Tuesday, January 20, 2009


Earlier today, shortly after an historic and emotional transfer of presidential power, Reverend Joseph Lowery, the 87 year old civil rights stalwart and co-founder, alongside Reverend Martin Luther King Jr., of the Southern Christian Leadership Conference in 1957, gave the benediction prayer at President Barack Obama's inauguration.

Below is the transcript of Reverend Lowery's benediction

God of our weary years, God of our silent tears, thou, who has brought us thus far along the way, thou, who has by thy might led us into the light, keep us forever in the path we pray, lest our feet stray from the places, our God, where we met thee, lest our hearts drunk with the wine of the world, we forget thee.

Shadowed beneath thy hand, may we forever stand true to thee, oh God, and true to our native land.

We truly give thanks for the glorious experience we've shared this day.

We pray now, oh Lord, for your blessing upon thy servant Barack Obama, the 44th president of these United States, his family and his administration.

He has come to this high office at a low moment in the national, and indeed the global, fiscal climate. But because we know you got the whole world in your hands, we pray for not only our nation, but for the community of nations.

Our faith does not shrink though pressed by the flood of mortal ills.

For we know that, Lord, you are able and you're willing to work through faithful leadership to restore stability, mend our brokenness, heal our wounds, and deliver us from the exploitation of the poor, of the least of these, and from favoritism toward the rich, the elite of these.

We thank you for the empowering of thy servant, our 44th president, to inspire our nation to believe that yes we can work together to achieve a more perfect union.

And while we have sown the seeds of greed — the wind of greed and corruption, and even as we reap the whirlwind of social and economic disruption, we seek forgiveness and we come in a spirit of unity and solidarity to commit our support to our president by our willingness to make sacrifices, to respect your creation, to turn to each other and not on each other.

And now, Lord, in the complex arena of human relations, help us to make choices on the side of love, not hate; on the side of inclusion, not exclusion; tolerance, not intolerance.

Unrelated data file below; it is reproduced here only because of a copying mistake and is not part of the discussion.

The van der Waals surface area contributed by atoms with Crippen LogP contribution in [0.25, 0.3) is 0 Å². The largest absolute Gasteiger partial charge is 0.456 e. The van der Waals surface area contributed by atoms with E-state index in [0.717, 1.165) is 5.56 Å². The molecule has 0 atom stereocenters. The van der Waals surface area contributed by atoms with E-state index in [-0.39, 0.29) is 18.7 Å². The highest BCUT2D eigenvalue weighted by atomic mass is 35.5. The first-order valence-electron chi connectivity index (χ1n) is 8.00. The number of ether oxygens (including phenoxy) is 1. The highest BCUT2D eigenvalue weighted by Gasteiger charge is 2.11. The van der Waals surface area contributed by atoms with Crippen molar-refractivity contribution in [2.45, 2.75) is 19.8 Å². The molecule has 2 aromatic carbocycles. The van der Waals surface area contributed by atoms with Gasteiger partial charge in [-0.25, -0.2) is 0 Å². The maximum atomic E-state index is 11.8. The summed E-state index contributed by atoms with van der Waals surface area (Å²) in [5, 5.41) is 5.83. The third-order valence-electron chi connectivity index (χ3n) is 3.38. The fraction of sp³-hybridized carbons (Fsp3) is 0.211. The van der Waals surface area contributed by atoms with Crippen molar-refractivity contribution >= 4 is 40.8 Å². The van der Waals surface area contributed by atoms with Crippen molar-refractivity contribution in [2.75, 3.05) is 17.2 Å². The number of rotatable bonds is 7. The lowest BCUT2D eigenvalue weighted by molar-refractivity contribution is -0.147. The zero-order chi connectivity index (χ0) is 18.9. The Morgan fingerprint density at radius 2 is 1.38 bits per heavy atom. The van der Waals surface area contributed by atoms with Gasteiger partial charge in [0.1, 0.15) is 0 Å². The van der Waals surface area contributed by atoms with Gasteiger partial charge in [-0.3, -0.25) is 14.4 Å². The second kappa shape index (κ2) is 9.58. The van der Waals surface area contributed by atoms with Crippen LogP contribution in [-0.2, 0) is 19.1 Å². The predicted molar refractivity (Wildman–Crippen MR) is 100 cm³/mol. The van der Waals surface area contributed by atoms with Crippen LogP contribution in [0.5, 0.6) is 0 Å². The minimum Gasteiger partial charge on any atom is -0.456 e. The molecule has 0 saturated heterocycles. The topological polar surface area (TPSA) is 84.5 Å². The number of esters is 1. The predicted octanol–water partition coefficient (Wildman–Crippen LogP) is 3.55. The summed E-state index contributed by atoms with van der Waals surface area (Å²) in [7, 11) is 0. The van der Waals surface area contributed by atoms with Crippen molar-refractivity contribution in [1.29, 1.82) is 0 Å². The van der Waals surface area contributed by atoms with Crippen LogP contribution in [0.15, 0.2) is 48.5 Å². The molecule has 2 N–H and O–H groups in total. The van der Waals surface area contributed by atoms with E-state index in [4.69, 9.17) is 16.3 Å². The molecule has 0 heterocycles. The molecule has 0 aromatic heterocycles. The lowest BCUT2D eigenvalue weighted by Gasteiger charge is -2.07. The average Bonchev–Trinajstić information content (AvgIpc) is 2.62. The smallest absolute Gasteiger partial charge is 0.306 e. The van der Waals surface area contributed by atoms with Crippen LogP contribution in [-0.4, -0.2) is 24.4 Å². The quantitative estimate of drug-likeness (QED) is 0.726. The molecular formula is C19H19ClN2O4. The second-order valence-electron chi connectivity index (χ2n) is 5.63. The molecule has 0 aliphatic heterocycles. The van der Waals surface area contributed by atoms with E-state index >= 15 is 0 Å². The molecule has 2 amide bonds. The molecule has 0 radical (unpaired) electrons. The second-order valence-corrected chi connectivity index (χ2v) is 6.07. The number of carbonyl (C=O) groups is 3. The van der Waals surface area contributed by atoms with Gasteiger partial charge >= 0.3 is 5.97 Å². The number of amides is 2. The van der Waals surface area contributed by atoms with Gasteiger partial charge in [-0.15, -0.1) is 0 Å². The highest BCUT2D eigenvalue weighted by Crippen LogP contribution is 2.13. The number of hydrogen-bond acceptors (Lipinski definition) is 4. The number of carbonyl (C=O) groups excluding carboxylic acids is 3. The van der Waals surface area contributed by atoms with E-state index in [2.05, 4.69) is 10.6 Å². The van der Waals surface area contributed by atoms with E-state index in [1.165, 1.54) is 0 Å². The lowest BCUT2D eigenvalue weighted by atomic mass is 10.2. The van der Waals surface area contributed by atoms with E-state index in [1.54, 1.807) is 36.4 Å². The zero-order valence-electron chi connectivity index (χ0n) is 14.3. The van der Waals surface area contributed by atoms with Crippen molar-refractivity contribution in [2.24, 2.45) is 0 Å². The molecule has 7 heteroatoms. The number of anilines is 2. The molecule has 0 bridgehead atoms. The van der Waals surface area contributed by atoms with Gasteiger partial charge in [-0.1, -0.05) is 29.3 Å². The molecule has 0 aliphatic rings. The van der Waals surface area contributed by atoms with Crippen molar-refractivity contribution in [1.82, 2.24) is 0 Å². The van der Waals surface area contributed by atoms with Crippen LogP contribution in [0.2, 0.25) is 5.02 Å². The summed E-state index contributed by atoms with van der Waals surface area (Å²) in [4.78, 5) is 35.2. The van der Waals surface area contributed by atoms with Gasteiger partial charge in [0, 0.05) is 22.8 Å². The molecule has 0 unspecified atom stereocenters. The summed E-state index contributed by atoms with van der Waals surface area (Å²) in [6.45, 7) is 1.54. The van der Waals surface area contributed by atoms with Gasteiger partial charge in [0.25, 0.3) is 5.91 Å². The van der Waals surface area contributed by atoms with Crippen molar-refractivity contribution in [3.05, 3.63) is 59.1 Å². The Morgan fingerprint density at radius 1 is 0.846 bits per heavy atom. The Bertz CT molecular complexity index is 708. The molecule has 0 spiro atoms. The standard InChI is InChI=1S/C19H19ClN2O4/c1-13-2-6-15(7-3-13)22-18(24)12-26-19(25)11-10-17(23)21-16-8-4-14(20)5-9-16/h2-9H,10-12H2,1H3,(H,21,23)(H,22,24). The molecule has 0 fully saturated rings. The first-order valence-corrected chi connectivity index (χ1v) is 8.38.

And as we leave this mountain top, help us to hold on to the spirit of fellowship and the oneness of our family. Let us take that power back to our homes, our workplaces, our churches, our temples, our mosques, or wherever we seek your will.

Bless President Barack, First Lady Michelle. Look over our little angelic Sasha and Malia.

We go now to walk together as children, pledging that we won't get weary in the difficult days ahead. We know you will not leave us alone.

With your hands of power and your heart of love, help us then, now, Lord, to work for that day when nations shall not lift up sword against nation, when tanks will be beaten into tractors, when every man and every woman shall sit under his or her own vine and fig tree and none shall be afraid, when justice will roll down like waters and righteousness as a mighty stream.

Lord, in the memory of all the saints who from their labors rest, and in the joy of a new beginning, we ask you to help us work for that day when black will not be asked to get in back, when brown can stick around ... when yellow will be mellow ... when the red man can get ahead, man; and when white will embrace what is right. That all those who do justice and love mercy say Amen.

Monday, January 19, 2009


Bishop Gene Robinson's Invocation
Lincoln Memorial, Washington, DC January 18, 2009

O God of our many understandings, we pray that you will...

Bless us with tears – for a world in which over a billion people exist on less than a dollar a day, where young women from many lands are beaten and raped for wanting an education, and thousands die daily from malnutrition, malaria, and AIDS.

Bless us with anger – at discrimination, at home and abroad, against refugees and immigrants, women, people of color, gay, lesbian, bisexual and transgender people.

Bless us with discomfort – at the easy, simplistic "answers" we’ve preferred to hear from our politicians, instead of the truth, about ourselves and the world, which we need to face if we are going to rise to the challenges of the future.

Bless us with patience – and the knowledge that none of what ails us will be "fixed" anytime soon, and the understanding that our new president is a human being, not a messiah.

Bless us with humility – open to understanding that our own needs must always be balanced with those of the world.

Bless us with freedom from mere tolerance – replacing it with a genuine respect and warm embrace of our differences, and an understanding that in our diversity, we are stronger.

Bless us with compassion and generosity – remembering that every religion’s God judges us by the way we care for the most vulnerable in the human community, whether across town or across the world.